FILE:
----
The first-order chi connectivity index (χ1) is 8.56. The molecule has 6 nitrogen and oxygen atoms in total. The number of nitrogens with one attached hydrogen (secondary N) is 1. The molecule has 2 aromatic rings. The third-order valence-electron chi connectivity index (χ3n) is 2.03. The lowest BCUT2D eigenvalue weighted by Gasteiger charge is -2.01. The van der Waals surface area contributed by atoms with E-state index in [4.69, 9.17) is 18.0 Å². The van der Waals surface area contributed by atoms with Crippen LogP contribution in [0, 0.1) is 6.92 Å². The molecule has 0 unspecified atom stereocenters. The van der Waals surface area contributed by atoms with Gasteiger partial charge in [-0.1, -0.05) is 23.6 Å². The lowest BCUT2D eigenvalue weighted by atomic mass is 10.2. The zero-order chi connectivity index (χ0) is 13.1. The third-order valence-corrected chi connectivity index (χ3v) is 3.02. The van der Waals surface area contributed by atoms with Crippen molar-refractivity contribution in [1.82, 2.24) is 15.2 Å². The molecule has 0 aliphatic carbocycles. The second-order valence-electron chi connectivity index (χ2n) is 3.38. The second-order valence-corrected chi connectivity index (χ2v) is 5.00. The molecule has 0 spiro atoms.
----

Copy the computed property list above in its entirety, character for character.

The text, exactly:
The first-order chi connectivity index (χ1) is 8.56. The molecule has 6 nitrogen and oxygen atoms in total. The number of nitrogens with one attached hydrogen (secondary N) is 1. The molecule has 2 aromatic rings. The third-order valence-electron chi connectivity index (χ3n) is 2.03. The lowest BCUT2D eigenvalue weighted by Gasteiger charge is -2.01. The van der Waals surface area contributed by atoms with E-state index in [4.69, 9.17) is 18.0 Å². The van der Waals surface area contributed by atoms with Crippen LogP contribution in [0, 0.1) is 6.92 Å². The molecule has 0 unspecified atom stereocenters. The van der Waals surface area contributed by atoms with Gasteiger partial charge in [-0.1, -0.05) is 23.6 Å². The lowest BCUT2D eigenvalue weighted by atomic mass is 10.2. The zero-order chi connectivity index (χ0) is 13.1. The third-order valence-corrected chi connectivity index (χ3v) is 3.02. The van der Waals surface area contributed by atoms with Crippen molar-refractivity contribution in [1.82, 2.24) is 15.2 Å². The molecule has 0 aliphatic carbocycles. The second-order valence-electron chi connectivity index (χ2n) is 3.38. The second-order valence-corrected chi connectivity index (χ2v) is 5.00. The molecule has 0 spiro atoms.